At the close of all the evidence the court gave the jury the following defendant's instructions regarding seat belts:

"Instruction #30:

The court instructs the jury that every person riding in an automobile has a duty to use seat belts when and if they are available, not only to avoid injury to himself or herself but to mitigate any injury he or she would likely sustain. You may consider this proposition along with the other facts and circumstances in evidence in arriving at your verdict.

Instruction #31:

The jury is instructed that, in the event you find that the plaintiff did not use a seat belt, if one was available, you may consider this fact, along with all the other facts and circumstances in evidence, in your determination as to the proximate cause of the injury sustained by the plaintiff.

Instruction #32:

In the event that you have occasion to pass on the issue of damages, and if you find from the evidence and under the instructions of the Court that the vehicle of the defendant was equipped with seat belts just before and at the time of the occurrence complained of, and if you further find that plaintiff failed to make use of said seat belts just before and at the time of the occurrence, then you may consider those facts together with all the other facts and circumstances in evidence in determining whether or not Josephine Josel has exercised her duty to mitigate any injury she would likely sustain."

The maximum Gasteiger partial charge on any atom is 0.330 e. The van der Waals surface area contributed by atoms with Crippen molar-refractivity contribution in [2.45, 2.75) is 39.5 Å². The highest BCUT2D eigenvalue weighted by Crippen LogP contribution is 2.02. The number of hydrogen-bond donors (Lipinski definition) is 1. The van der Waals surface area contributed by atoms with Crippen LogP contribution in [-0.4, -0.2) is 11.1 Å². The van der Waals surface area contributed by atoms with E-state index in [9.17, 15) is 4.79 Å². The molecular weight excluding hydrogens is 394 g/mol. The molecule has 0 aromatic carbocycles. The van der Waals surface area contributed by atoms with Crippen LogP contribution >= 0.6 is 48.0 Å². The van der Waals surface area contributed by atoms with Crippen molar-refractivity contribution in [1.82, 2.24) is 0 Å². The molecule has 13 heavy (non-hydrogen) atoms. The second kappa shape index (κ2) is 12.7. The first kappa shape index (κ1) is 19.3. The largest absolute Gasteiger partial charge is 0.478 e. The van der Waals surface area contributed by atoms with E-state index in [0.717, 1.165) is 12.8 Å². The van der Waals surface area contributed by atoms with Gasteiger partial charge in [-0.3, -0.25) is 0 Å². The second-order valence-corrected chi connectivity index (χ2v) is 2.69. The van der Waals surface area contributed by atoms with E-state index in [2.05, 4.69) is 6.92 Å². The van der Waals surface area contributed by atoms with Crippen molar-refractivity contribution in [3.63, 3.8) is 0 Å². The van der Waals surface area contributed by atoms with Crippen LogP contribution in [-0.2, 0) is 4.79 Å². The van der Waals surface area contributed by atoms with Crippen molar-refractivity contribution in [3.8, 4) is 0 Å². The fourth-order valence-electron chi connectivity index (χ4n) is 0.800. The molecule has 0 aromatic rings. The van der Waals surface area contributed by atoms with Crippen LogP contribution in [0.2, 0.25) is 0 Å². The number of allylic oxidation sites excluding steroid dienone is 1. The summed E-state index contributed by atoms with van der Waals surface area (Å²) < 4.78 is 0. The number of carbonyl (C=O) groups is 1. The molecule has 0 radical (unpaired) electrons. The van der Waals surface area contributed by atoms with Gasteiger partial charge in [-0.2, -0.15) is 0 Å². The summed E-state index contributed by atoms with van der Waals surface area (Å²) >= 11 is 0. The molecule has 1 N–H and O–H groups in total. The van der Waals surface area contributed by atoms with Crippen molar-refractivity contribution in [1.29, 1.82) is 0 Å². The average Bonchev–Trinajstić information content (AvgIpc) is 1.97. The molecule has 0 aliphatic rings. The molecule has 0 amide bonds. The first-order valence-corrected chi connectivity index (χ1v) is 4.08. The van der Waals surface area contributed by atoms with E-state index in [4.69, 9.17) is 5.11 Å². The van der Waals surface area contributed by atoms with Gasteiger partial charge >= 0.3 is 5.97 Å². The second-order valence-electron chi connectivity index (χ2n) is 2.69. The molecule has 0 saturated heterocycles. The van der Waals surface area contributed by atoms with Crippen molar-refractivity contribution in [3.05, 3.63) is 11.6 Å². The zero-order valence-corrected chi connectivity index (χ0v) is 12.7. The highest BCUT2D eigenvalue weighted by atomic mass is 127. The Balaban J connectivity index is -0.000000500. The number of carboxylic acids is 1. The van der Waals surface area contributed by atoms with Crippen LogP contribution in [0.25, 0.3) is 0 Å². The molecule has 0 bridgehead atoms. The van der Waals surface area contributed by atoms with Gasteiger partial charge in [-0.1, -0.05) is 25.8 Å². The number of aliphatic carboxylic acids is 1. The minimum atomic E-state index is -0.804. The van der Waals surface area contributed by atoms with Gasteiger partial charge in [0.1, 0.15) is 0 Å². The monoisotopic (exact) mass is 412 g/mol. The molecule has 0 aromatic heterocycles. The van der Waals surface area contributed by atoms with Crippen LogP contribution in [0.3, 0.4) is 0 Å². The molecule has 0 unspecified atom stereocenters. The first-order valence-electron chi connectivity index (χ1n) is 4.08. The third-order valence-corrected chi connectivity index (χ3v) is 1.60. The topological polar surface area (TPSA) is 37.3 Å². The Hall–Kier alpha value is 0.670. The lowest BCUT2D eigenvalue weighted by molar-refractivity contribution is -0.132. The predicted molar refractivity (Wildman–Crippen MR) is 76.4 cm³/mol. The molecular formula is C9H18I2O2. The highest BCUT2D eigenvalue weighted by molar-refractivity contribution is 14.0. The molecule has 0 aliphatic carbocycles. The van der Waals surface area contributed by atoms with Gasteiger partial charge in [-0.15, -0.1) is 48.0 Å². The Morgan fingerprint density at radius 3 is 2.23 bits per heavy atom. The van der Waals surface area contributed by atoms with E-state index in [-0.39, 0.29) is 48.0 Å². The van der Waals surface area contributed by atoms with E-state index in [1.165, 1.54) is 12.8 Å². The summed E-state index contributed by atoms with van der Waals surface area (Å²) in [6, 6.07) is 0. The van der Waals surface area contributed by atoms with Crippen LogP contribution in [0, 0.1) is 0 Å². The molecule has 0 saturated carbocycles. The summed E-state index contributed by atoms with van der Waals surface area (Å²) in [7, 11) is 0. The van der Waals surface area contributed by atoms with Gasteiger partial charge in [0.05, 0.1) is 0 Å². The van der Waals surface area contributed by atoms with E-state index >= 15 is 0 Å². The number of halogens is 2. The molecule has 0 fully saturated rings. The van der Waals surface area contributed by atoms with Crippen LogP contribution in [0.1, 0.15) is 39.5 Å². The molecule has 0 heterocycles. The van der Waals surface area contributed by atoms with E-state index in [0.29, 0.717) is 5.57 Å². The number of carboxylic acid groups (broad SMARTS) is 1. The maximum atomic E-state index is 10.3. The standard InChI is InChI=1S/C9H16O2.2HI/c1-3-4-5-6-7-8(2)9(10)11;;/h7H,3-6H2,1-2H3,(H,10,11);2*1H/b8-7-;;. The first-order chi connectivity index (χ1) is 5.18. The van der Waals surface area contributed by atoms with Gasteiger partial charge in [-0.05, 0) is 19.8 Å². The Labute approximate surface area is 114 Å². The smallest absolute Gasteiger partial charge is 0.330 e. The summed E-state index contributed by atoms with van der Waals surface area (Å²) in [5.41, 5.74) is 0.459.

The jury returned a verdict for the defendant. In addition, they returned a special interrogatory, submitted by the defendant, finding that the plaintiff was guilty of contributory negligence which proximately caused or contributed to her injury. Judgment was entered on the verdict, and the trial judge denied the plaintiff's post-trial motion requesting in the alternative a new trial, judgment n.o.v. or arrest of the judgment.

On appeal, the plaintiff raises several issues. We will consider only that issue which we consider dispositive of the case. Plaintiff raises the issue that the trial court erred in giving the instructions on seat belts which it did to the jury. She makes three arguments in support of this issue.

First, plaintiff argues that there was no competent evidence in the record that the defendant's car was equipped with seat belts. Second, plaintiff argues that the instructions on seat belts were in themselves erroneous because they instructed the jury to the effect that a failure to wear seat belts could be considered in determining liability rather than restricting the jury's consideration of such a matter to the question of damages. Plaintiff's third and final argument on this issue is that, in giving three separate seat belt instructions, the trial court erred by unduly repeating and emphasizing the seat belt issue.